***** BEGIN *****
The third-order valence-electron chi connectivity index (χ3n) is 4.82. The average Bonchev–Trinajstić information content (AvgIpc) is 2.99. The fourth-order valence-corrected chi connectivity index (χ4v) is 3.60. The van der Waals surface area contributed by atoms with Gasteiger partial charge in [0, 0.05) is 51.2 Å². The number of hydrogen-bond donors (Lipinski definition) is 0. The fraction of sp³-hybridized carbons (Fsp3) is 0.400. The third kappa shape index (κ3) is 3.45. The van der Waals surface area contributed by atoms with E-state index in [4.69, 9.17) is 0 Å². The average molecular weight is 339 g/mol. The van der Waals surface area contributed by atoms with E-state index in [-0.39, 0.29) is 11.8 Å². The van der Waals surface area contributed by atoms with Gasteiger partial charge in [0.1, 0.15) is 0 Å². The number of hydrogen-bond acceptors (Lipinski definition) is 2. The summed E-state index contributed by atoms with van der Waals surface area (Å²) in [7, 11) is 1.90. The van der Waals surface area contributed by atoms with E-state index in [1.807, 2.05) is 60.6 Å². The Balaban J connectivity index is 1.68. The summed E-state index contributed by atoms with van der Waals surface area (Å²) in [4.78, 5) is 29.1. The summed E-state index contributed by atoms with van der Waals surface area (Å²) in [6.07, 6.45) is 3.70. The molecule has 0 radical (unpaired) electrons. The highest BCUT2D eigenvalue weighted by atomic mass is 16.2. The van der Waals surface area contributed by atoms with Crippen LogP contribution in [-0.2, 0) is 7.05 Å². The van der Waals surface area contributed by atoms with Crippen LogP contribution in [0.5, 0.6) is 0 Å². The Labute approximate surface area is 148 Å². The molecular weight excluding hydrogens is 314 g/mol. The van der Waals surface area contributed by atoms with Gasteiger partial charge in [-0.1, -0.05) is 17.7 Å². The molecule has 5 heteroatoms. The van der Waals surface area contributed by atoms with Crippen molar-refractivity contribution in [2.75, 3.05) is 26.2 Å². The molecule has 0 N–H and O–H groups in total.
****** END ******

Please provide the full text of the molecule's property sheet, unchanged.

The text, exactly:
The third-order valence-electron chi connectivity index (χ3n) is 4.82. The average Bonchev–Trinajstić information content (AvgIpc) is 2.99. The fourth-order valence-corrected chi connectivity index (χ4v) is 3.60. The van der Waals surface area contributed by atoms with Gasteiger partial charge in [0, 0.05) is 51.2 Å². The number of hydrogen-bond donors (Lipinski definition) is 0. The fraction of sp³-hybridized carbons (Fsp3) is 0.400. The third kappa shape index (κ3) is 3.45. The van der Waals surface area contributed by atoms with E-state index in [4.69, 9.17) is 0 Å². The average molecular weight is 339 g/mol. The van der Waals surface area contributed by atoms with E-state index in [-0.39, 0.29) is 11.8 Å². The van der Waals surface area contributed by atoms with Gasteiger partial charge in [0.1, 0.15) is 0 Å². The number of hydrogen-bond acceptors (Lipinski definition) is 2. The summed E-state index contributed by atoms with van der Waals surface area (Å²) in [7, 11) is 1.90. The van der Waals surface area contributed by atoms with E-state index in [1.807, 2.05) is 60.6 Å². The Balaban J connectivity index is 1.68. The summed E-state index contributed by atoms with van der Waals surface area (Å²) in [4.78, 5) is 29.1. The summed E-state index contributed by atoms with van der Waals surface area (Å²) in [6.07, 6.45) is 3.70. The molecule has 0 radical (unpaired) electrons. The highest BCUT2D eigenvalue weighted by atomic mass is 16.2. The van der Waals surface area contributed by atoms with Crippen LogP contribution in [-0.2, 0) is 7.05 Å². The van der Waals surface area contributed by atoms with Crippen LogP contribution in [0.5, 0.6) is 0 Å². The Labute approximate surface area is 148 Å². The molecular weight excluding hydrogens is 314 g/mol. The van der Waals surface area contributed by atoms with Gasteiger partial charge in [-0.1, -0.05) is 17.7 Å². The molecule has 5 heteroatoms. The van der Waals surface area contributed by atoms with Crippen molar-refractivity contribution in [2.75, 3.05) is 26.2 Å². The molecule has 0 N–H and O–H groups in total.